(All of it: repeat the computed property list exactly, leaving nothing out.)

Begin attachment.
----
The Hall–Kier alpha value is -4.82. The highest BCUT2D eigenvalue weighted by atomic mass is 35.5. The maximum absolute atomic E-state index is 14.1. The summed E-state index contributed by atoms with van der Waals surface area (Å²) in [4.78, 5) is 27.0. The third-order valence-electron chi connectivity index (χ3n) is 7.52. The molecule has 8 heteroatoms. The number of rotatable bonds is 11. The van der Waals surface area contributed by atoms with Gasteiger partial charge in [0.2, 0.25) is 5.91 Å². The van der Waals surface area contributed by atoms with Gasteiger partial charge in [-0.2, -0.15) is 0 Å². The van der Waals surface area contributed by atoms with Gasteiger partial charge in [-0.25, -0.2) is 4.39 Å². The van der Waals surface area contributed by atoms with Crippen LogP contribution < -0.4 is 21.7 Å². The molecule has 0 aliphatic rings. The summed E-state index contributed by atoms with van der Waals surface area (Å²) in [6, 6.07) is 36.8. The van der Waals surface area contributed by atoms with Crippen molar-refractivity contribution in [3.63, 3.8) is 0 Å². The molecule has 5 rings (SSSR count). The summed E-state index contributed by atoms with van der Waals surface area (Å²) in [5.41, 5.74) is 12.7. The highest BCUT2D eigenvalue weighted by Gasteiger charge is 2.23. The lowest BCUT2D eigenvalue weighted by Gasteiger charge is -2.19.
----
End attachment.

The Hall–Kier alpha value is -4.82. The highest BCUT2D eigenvalue weighted by atomic mass is 35.5. The maximum absolute atomic E-state index is 14.1. The summed E-state index contributed by atoms with van der Waals surface area (Å²) in [4.78, 5) is 27.0. The third-order valence-electron chi connectivity index (χ3n) is 7.52. The molecule has 8 heteroatoms. The number of rotatable bonds is 11. The van der Waals surface area contributed by atoms with Gasteiger partial charge in [0.2, 0.25) is 5.91 Å². The van der Waals surface area contributed by atoms with Gasteiger partial charge in [-0.2, -0.15) is 0 Å². The van der Waals surface area contributed by atoms with Gasteiger partial charge in [-0.25, -0.2) is 4.39 Å². The van der Waals surface area contributed by atoms with Crippen LogP contribution < -0.4 is 21.7 Å². The molecule has 0 aliphatic rings. The summed E-state index contributed by atoms with van der Waals surface area (Å²) in [6, 6.07) is 36.8. The van der Waals surface area contributed by atoms with Crippen molar-refractivity contribution in [3.63, 3.8) is 0 Å². The molecule has 5 rings (SSSR count). The summed E-state index contributed by atoms with van der Waals surface area (Å²) in [5.41, 5.74) is 12.7. The highest BCUT2D eigenvalue weighted by Gasteiger charge is 2.23. The lowest BCUT2D eigenvalue weighted by Gasteiger charge is -2.19.